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As G20 Summit Ends, Divisions Persist on Russia Sanctions

By Sui-Lee Wee


World leaders at the Group of 20 summit meeting struggled to find common ground on the war in Ukraine in their closing statement Wednesday, underscoring the gulf between the West and other countries on Russia’s actions.


The summit, held on the Indonesian island of Bali, did not result in a customary joint communiqué, but the officials were able to agree on a “leaders’ declaration.” That statement said that “most members strongly condemned the war in Ukraine” but that “there were other views and different assessments of the situation and sanctions.”


Major powers such as India and China have been unwilling to join the Western-led sanctions against Moscow, and Indonesia has not explicitly condemned Russia over the invasion.


Indonesia’s president, Joko Widodo, the chair of this year’s summit, described the paragraph on the war as the most “highly debated.”


“Until midnight we talked about this, and finally the Bali declaration was reached through consensus,” he told reporters.


Joko said that a representative from Russia had been present throughout, although President Vladimir Putin did not attend and Russia’s foreign minister, Sergey Lavrov, left Bali on Tuesday before the end of the two-day summit. Asked whether Lavrov’s departure had been scheduled in advance, a spokesperson for Indonesia’s foreign ministry, Teuku Faizasyah, said in a text message, “It is my understanding.”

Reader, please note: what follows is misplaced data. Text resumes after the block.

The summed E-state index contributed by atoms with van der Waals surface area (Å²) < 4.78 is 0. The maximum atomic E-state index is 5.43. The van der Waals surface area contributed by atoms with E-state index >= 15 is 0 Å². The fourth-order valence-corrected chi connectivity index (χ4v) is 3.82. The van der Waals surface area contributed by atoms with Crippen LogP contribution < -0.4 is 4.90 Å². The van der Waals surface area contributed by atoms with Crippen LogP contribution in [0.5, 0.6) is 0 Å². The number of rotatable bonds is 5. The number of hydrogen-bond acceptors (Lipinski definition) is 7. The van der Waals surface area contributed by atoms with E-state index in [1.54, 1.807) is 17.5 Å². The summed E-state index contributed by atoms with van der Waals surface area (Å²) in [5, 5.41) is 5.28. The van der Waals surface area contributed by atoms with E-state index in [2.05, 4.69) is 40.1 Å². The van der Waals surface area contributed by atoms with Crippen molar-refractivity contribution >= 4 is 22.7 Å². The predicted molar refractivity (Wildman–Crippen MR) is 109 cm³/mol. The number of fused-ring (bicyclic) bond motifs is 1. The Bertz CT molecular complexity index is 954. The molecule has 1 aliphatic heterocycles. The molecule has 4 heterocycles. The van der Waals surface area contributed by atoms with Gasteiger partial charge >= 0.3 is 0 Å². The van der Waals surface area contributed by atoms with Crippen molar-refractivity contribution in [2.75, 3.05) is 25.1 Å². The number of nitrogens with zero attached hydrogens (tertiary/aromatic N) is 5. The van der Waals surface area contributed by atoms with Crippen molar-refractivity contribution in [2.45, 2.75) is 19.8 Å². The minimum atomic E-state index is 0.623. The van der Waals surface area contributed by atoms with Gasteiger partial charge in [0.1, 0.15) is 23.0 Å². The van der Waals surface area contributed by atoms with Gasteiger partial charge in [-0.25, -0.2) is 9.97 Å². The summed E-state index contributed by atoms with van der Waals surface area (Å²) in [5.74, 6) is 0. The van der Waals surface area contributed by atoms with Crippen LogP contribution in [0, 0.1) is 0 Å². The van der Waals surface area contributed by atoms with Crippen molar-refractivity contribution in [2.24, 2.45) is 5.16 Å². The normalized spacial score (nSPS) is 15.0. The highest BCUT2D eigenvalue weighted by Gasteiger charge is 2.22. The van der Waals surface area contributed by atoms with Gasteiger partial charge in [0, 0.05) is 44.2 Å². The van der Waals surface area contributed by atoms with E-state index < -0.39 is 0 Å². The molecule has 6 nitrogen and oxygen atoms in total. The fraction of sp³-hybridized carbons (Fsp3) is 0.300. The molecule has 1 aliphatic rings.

I Wayan Koster, the governor of Bali, said Lavrov had gone to the hospital for a check Monday and that he was healthy. A spokesperson for the Russian Foreign Ministry later denied a news report that Lavrov had been hospitalized, calling it the “aerobatics of fake news.”


Little was expected from this year’s G-20 summit, and Joko had described it as perhaps the “most difficult” one yet, given the broader political climate. Before the meeting Monday between President Joe Biden and Xi Jinping, China’s top leader, tensions between the United States and China were at their highest in years. There was also an overriding worry among many attendees that the agenda could be overtaken by the war in Ukraine.


But Joko said the summit had resulted in concrete and tangible results, including the establishment of a $1.5 billion pandemic fund and an $81.6 billion sustainability trust under the International Monetary Fund to help countries in crisis.

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